NRA Explore

Gun Owner Blacklist Bill Introduced in U.S. House

Thursday, May 21, 2009

On April 29, U.S. Rep. Peter King (R-N.Y.), the ranking Republican on the House Homeland Security Committee, who calls himself "a strong supporter of the war against international terrorism, both at home and abroad," introduced H.R. 2159, calling it the "Denying Firearms and Explosives to Dangerous Terrorists Act of 2009." 

Given the bill's title, one might think that it's intended to affect terrorists. However, King and the bill's co-sponsors—Carolyn McCarthy (D-N.Y.), Mike Castle (R-Del.), Jim Moran (D-Va.), Charles Rangel (D-N.Y.), Mark Kirk (D-Ill.), and Chris Smith (R-N.J.)—are extreme gun control supporters. Rather than being aimed at terrorists, H.R. 2159 is intended to give the executive branch arbitrary, unaccountable power to stop loyal Americans from acquiring firearms. Here's how:

  • H.R. 2159 would give the attorney general "the authority to deny the sale, delivery, or transfer of a firearm or the issuance of a firearms or explosives license or permit to dangerous terrorists. . . . if the Attorney General determines that the transferee is known (or appropriately suspected) to be or have been engaged in conduct constituting, in preparation for, in aid of, or related to terrorism, or providing material support thereof, and the Attorney General has a reasonable belief that the prospective transferee may use a firearm in connection with terrorism."

  • H.R. 2159 would not, however, impose requirements or limits on the kind of information an attorney general could use to make such a determination, nor establish a standard for "appropriate suspicion." It instead proposes that "any information which the Attorney General relied on for this determination may be withheld from the applicant if the Attorney General determines that disclosure of the information would likely compromise national security." 

The scheme that H.R. 2159 proposes is unprecedented. Since 1968, federal law has established guidelines for all categories of persons prohibited from receiving and possessing firearms, and since 1994 has expressly protected a prohibited person's right to be told why he is prohibited. H.R. 2159 would establish no such standards, would provide no such protection, and would allow an attorney general to deny gun purchases based upon secret information, or no information whatsoever.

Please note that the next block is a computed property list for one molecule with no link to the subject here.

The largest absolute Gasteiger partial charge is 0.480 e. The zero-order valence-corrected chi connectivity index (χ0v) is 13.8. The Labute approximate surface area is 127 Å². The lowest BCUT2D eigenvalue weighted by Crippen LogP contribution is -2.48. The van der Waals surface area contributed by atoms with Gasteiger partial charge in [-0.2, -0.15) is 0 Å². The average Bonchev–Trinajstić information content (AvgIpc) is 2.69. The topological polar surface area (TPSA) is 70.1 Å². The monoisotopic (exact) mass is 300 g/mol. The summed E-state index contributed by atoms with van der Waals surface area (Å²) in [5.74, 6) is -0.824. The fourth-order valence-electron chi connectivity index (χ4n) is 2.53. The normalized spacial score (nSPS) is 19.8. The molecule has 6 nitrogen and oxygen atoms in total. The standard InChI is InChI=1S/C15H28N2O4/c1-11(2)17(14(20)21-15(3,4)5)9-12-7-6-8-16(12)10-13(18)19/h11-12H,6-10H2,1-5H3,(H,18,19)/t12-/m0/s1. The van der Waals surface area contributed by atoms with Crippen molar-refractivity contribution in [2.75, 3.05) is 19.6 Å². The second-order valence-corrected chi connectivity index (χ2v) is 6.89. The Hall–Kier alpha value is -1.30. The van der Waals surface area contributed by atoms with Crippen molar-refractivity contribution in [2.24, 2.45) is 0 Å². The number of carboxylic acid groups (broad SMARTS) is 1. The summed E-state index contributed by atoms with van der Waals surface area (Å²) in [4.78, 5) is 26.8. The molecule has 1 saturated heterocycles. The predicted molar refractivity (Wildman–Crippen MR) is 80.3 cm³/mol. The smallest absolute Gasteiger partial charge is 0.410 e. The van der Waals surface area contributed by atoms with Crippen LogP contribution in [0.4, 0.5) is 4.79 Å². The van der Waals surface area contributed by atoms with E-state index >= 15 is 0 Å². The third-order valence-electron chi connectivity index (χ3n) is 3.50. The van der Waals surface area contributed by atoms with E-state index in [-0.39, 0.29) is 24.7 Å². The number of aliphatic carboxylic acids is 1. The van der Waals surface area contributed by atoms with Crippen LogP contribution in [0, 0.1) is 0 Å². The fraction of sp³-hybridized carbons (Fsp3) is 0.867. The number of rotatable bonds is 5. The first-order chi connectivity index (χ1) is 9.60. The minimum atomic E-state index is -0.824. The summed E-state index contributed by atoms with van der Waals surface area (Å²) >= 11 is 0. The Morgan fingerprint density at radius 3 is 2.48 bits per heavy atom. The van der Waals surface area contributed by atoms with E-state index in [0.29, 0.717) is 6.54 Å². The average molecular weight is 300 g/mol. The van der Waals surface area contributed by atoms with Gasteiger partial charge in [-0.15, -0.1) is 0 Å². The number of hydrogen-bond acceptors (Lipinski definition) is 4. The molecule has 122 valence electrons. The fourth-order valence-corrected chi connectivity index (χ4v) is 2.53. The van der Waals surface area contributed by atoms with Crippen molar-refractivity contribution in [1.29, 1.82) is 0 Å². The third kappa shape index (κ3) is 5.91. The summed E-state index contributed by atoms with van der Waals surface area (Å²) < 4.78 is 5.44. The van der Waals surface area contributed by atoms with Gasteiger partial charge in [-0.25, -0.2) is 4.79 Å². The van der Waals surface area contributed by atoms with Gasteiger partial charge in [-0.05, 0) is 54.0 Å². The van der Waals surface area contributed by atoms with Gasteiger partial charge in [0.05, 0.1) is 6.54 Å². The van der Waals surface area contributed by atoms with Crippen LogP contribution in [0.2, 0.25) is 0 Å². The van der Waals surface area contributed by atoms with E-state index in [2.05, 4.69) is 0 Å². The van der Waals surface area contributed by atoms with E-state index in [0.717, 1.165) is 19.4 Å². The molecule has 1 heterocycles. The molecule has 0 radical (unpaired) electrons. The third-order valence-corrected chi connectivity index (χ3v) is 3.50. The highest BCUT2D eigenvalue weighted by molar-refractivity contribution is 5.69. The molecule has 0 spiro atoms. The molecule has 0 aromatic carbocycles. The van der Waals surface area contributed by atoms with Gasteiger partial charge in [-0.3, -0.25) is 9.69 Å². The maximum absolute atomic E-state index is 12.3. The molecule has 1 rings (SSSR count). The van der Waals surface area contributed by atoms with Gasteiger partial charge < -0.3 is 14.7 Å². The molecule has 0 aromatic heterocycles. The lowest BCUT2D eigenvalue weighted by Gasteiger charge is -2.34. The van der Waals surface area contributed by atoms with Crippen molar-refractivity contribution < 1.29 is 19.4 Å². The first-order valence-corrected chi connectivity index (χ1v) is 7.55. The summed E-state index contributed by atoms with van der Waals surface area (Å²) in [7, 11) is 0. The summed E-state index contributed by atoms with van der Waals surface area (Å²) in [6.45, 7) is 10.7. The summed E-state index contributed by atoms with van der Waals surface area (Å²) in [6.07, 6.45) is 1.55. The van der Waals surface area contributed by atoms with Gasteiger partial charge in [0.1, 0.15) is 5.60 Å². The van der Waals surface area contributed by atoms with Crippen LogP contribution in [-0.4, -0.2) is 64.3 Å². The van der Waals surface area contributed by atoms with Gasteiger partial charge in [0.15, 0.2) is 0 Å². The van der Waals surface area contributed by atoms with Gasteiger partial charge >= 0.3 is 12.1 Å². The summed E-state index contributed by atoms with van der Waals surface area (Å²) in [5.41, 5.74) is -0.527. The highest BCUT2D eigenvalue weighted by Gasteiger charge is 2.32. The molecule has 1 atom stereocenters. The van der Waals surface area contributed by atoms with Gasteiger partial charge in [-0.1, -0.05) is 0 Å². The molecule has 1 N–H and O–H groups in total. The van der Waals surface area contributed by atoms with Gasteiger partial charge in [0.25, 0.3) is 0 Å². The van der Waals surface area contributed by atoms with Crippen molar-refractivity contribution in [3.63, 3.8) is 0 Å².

H.R. 2159's potential for abuse should be apparent. A recent Department of Justice report1 states that the FBI's terrorist watchlist doesn't include certain known terrorists, yet includes people who are not terrorists, the latter an on-going problem widely reported upon by the media and the American Civil Liberties Union.2 Even Sen. Edward Kennedy (D-Mass.), perhaps the most widely recognized member of Congress, was placed on the list several years ago. Also, H.R. 2159 follows a disturbing Department of Homeland Security report characterizing gun owners and military veterans as "rightwing extremists,"3 and Attorney General Eric Holder's statements advocating new gun prohibitions and other restrictions. 

H.R. 2159 isn't about making America safe from terrorists; it's about giving the federal government new, arbitrary authority to prohibit loyal Americans from exercising their constitutionally-protected right to keep and bear arms. Cloaking it in terms of "national security" doesn't change that fact.


1. Department of Homeland Security, "The Federal Bureau of Investigation's Terrorist Watchlist Nomination Practices," 5/2009.

2. USA Today, "Terrorist Watchlist Hits 1 Million," 3/10/2009; New York Times, "Sorry, Pal. You're Innocent, but You're Still on Our Lists," 08/25/08; Washington Post, "Terrorism Watch List is Faulted for Errors," 09/07/07;, "Thousands Wrongly Listed on Terror Watch List," 10/7/2006; NewsMax, "FBI Terror Watchlist Poorly Updated, Maintained," 5/6/2009; ACLU, "Terror Watchlist Hits One Million Names," 7/14/2008.

3. "Rightwing Extremism: Current Economic and Political Climate Fueling Resurgence in Radicalization and Recruitment," 4/7/09.



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Established in 1975, the Institute for Legislative Action (ILA) is the "lobbying" arm of the National Rifle Association of America. ILA is responsible for preserving the right of all law-abiding individuals in the legislative, political, and legal arenas, to purchase, possess and use firearms for legitimate purposes as guaranteed by the Second Amendment to the U.S. Constitution.